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The Connection between Behavioral Addictions and Substance Use Disorders

The Connection between Behavioral Addictions and Substance Use Disorders

Behavioral addictions are a controversial topic. Some argue whether they can be considered addictions, since there are no physical withdrawal symptoms, and suggest labeling them as impulse control disorders. However behaviors can produce the same rewards as the use of addictive substances, and individuals may find themselves with little control over the behavior and continue to engage in it despite experiencing negative consequences.

Features Shared by Behavioral Addictions and Substance Use Disorders

“Introduction to Behavioral Addictions,” published in The American Journal of Drug and Alcohol Abuse, lists the following shared features of behavioral and substance addictions:

  • Tolerance
  • Comorbidity
  • First-person experiences
  • Genetic contribution
  • Response to treatment
  • Neurobiological mechanisms

Although behavioral addictions may not involve actual chemical substances, they have much in common with drug and alcohol addictions. “Introduction to Behavioral Addictions” explains that substance abuse disorders and behavioral addictions are more likely to develop during adolescence and young adulthood and that both involve chronic patterns of relapse. Individuals who engage in substance abuse or behavioral addictions share impulsive personalities and low levels of harm avoidance traits.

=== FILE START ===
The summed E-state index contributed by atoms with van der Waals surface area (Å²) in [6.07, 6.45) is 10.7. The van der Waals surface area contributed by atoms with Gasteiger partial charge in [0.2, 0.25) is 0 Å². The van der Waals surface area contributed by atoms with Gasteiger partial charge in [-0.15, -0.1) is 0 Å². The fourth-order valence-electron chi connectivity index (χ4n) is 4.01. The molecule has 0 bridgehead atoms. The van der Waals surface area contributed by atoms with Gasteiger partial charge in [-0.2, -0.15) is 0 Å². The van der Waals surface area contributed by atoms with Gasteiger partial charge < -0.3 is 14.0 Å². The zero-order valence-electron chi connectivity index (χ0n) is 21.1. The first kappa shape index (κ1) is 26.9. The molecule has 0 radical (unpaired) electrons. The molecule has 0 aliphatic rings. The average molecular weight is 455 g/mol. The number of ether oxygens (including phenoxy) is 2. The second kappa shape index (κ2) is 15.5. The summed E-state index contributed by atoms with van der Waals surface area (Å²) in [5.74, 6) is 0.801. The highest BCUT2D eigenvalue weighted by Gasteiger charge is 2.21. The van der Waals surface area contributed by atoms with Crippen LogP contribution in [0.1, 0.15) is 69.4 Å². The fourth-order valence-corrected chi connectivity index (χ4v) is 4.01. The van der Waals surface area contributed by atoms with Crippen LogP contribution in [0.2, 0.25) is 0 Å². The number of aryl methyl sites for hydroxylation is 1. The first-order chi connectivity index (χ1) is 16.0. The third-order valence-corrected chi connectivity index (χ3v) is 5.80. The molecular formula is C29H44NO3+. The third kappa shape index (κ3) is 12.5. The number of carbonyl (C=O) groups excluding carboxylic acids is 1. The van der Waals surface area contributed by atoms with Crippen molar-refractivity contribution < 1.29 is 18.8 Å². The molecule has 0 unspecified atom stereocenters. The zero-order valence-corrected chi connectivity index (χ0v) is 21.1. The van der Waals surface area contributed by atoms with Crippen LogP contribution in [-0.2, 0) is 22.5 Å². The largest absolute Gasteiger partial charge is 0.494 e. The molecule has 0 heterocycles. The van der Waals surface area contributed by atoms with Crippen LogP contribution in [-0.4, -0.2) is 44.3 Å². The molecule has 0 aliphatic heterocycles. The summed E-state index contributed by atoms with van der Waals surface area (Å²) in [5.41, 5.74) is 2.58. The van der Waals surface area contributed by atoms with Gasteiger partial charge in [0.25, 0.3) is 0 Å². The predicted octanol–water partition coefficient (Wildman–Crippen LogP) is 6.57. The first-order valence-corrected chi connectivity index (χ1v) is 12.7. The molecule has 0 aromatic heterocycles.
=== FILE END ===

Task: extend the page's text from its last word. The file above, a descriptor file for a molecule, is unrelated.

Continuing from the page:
Co-Occurring Behavioral Addictions and Chemical Addictions

A study of pathological gamblers, published in the May 2005 issue of the Journal of Clinical Psychiatry, found that “almost three quarters (73.2%) of pathological gamblers had an alcohol use disorder, 38.1% had a drug use disorder, 60.4% had nicotine dependence, 49.6% had a mood disorder, 41.3% had an anxiety disorder, and 60.8% had a personality disorder.” The American Journal of Drug and Alcohol Abuse reports that the reverse is also true, as individuals addicted to drugs experience a higher risk of developing a severe gambling problem. The same neurological processes and release of and reaction to dopamine occur with drug use and engaging in problematic behaviors, and one often leads to turning to another for a further or better “high.”

Treating Behavioral Addictions and Substance Use Disorders

Co-occurring behavioral and substance addictions may seem like overwhelming challenges to overcome, but both issues respond to similar treatment, and, if both are acknowledged and addressed during rehab, individuals can find freedom from compulsive behaviors and substance use. Call our toll-free helpline to get connected to integrated treatment resources that approach individuals as a whole and offer care for all co-occurring addiction and mental health issues. Our admissions coordinators are here 24 hours a day, so there is no wrong time to call.